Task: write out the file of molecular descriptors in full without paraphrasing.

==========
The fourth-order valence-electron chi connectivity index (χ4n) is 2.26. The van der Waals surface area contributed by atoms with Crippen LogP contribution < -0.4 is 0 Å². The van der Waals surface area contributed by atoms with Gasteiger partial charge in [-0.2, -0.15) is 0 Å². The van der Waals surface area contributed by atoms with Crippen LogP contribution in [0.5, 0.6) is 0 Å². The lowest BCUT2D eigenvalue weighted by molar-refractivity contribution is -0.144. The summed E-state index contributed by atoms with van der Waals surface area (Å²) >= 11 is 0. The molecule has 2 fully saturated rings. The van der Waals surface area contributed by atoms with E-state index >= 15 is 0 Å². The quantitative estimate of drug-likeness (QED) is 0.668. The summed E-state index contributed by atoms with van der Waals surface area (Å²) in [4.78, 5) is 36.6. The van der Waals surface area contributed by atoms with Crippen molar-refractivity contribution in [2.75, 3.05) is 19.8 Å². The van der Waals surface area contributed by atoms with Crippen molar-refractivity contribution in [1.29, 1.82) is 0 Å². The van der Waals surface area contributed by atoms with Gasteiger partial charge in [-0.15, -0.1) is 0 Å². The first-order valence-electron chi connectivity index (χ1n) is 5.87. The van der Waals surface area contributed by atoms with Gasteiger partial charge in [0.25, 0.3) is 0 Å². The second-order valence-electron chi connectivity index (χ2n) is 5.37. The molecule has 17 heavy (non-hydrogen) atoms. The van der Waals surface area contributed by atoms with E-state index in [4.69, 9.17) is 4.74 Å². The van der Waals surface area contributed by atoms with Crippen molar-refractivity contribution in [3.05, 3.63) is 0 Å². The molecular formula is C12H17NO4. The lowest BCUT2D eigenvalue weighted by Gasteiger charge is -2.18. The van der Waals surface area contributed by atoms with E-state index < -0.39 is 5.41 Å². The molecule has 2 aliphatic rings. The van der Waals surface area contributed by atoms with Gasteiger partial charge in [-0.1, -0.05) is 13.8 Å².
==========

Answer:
The fourth-order valence-electron chi connectivity index (χ4n) is 2.26. The van der Waals surface area contributed by atoms with Crippen LogP contribution < -0.4 is 0 Å². The van der Waals surface area contributed by atoms with Gasteiger partial charge in [-0.2, -0.15) is 0 Å². The van der Waals surface area contributed by atoms with Crippen LogP contribution in [0.5, 0.6) is 0 Å². The lowest BCUT2D eigenvalue weighted by molar-refractivity contribution is -0.144. The summed E-state index contributed by atoms with van der Waals surface area (Å²) >= 11 is 0. The molecule has 2 fully saturated rings. The van der Waals surface area contributed by atoms with E-state index >= 15 is 0 Å². The quantitative estimate of drug-likeness (QED) is 0.668. The summed E-state index contributed by atoms with van der Waals surface area (Å²) in [4.78, 5) is 36.6. The van der Waals surface area contributed by atoms with Crippen molar-refractivity contribution in [2.75, 3.05) is 19.8 Å². The van der Waals surface area contributed by atoms with Crippen molar-refractivity contribution in [1.29, 1.82) is 0 Å². The van der Waals surface area contributed by atoms with Gasteiger partial charge in [-0.15, -0.1) is 0 Å². The first-order valence-electron chi connectivity index (χ1n) is 5.87. The van der Waals surface area contributed by atoms with Gasteiger partial charge in [0.25, 0.3) is 0 Å². The second-order valence-electron chi connectivity index (χ2n) is 5.37. The molecule has 17 heavy (non-hydrogen) atoms. The van der Waals surface area contributed by atoms with E-state index in [4.69, 9.17) is 4.74 Å². The van der Waals surface area contributed by atoms with Crippen molar-refractivity contribution in [3.05, 3.63) is 0 Å². The molecular formula is C12H17NO4. The lowest BCUT2D eigenvalue weighted by Gasteiger charge is -2.18. The van der Waals surface area contributed by atoms with E-state index < -0.39 is 5.41 Å². The molecule has 2 aliphatic rings. The van der Waals surface area contributed by atoms with Gasteiger partial charge in [-0.1, -0.05) is 13.8 Å².